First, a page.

For many kids, birthday parties are an important part of their childhood and are remembered for years to come. So it's worth going to a bit of effort. That doesn't mean spending a fortune, or putting on lavish entertainment often the most successful birthday parties are the simplest. All it requires is a little bit of imagination …
Little kids often love theme parties based on their favourite TV, film or book character and they love dress ups. So have the birthday child and guests dress up in character. Reflect the theme in the invitation design, party decorations, type of games and birthday cake. Or you could have a funny hat, or animal, party, where guests dress accordingly. Fun games include musical chairs (or cushions), pin the tail on the donkey, pass the parcel and pinyadas.
Kids of all ages love park/outdoor parties. Traditional party games go down well here too: tug 'o' war, sack races (you can find hessian sacks at the greengrocers or Bunnings have carried them from time to time), egg and spoon races (hard boil the eggs beforehand unless you want a gooey mess!) and treasure hunts.
Bike/skateboard/scooter parties are also great fun find a park with a bike track, ask the guests to bring some "wheels" and away you go. You often don’t need to organise games at these parties the bike track creates enough excitement.
If the party is outside and it's summer, you could hold a water-bomb party. Ask the kids to wear their swimming costumes. Fill a large bucket with water and make water bombs (look for these in Kmart or the supermarket). Divide the kids into teams, give them handfuls of balloons and away they go squealing with delight as they dodge each other’s water-filled balloons. And while outside, flying paper planes is fun too. Get the kids to make planes or you can buy cheap polystyrene planes from novelty shops and see whose plane flies the furthest.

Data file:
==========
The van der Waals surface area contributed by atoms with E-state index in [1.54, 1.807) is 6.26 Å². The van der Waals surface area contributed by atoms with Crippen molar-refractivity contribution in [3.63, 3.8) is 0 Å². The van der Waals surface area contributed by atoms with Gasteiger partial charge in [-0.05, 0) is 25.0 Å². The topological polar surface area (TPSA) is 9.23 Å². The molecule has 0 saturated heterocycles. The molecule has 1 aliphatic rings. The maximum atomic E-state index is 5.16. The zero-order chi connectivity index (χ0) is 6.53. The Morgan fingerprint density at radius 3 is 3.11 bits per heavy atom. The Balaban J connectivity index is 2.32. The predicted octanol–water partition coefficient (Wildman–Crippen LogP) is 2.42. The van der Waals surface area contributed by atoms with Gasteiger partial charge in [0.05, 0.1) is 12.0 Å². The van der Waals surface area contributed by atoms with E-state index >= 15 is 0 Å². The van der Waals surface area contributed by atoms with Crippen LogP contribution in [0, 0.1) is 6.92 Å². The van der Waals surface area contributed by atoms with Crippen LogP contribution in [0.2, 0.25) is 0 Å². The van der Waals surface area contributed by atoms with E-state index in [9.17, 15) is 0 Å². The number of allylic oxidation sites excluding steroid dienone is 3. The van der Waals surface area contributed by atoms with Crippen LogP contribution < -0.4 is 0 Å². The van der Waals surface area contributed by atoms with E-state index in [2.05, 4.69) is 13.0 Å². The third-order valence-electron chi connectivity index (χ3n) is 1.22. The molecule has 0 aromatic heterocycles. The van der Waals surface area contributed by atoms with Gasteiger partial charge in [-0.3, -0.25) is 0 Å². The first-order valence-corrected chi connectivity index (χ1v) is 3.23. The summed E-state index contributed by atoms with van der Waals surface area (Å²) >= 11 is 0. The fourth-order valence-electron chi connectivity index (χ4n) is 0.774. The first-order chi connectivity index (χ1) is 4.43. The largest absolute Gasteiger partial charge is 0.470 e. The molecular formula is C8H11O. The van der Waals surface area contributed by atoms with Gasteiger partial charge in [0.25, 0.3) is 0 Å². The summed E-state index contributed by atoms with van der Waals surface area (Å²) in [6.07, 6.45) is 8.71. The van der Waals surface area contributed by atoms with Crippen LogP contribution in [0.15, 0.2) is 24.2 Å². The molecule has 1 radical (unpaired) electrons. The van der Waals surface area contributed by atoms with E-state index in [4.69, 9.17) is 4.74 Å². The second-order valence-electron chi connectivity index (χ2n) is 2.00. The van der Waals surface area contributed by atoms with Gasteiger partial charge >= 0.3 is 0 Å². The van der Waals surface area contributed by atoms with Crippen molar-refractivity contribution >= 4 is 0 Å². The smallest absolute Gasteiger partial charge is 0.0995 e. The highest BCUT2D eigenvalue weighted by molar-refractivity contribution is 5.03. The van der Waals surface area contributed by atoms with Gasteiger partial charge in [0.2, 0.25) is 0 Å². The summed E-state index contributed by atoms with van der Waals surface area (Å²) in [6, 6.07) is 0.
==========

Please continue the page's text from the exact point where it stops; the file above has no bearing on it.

If older kids are into sport such as soccer, AFL or netball a sports party is always a hit. Find a suitable local park or netball court, divide the kids into teams, give them a ball, nominate a referee (an even older child or adult, who gets a whistle) and away they go! Make sure you provide plenty of drinks because they’ll work up a thirst.
Older kids also love sleepovers if you have a tent, they could have a "camp out" in the backyard. Ask guests to bring sleeping bags if they've got one because it saves linen. Or the birthday child could have a movie night show a couple of their favourite movies, before the kids bunk down on the living room floor. They might even like to make their own pizzas you can provide the pizza bases and a variety of toppings.
A fun game for older kids is the chocolate game. Set up a table with a block of chocolate on a plate and a knife and fork, and a pile of dress ups nearby. The kids sit in a circle around the table and take turns to throw the dice. Whenever a "6" comes up, the child who threw it puts on the dress ups (over their clothes) and sits at the table, cutting the chocolate squares one at a time and eating as many as they can before another child throws a "6". When this happens, the first child has to stop cutting/eating chocolate, throw off the dress ups and allow the other child a turn. Keep going until the chocolate is finished!
And older kids love disco parties. Hang a mirror ball (from novelty shops) in an appropriate room, put up some streamers, dim the lights, crank up the stereo, and get the kids dancing. You can play musical statues when the music stops, the kids have to "freeze". The last one to do so, sits out. Or you could have a dance competition. And what’s a dance party without the limbo! Get a couple of adults to hold a rod horizontally and get the children to bend backwards to pass underneath all to music of course. After each round, place the horizontal rod closer to the ground.
See, it's possible to hold a fun and memorable birthday party and all for little cost!
It's become a case of the bigger the better - kids parties are growing in cost and size. Kristie Carter takes a look at the biggest and best parties, and we talk to Emily Jade O'Keeffe about the growing trend.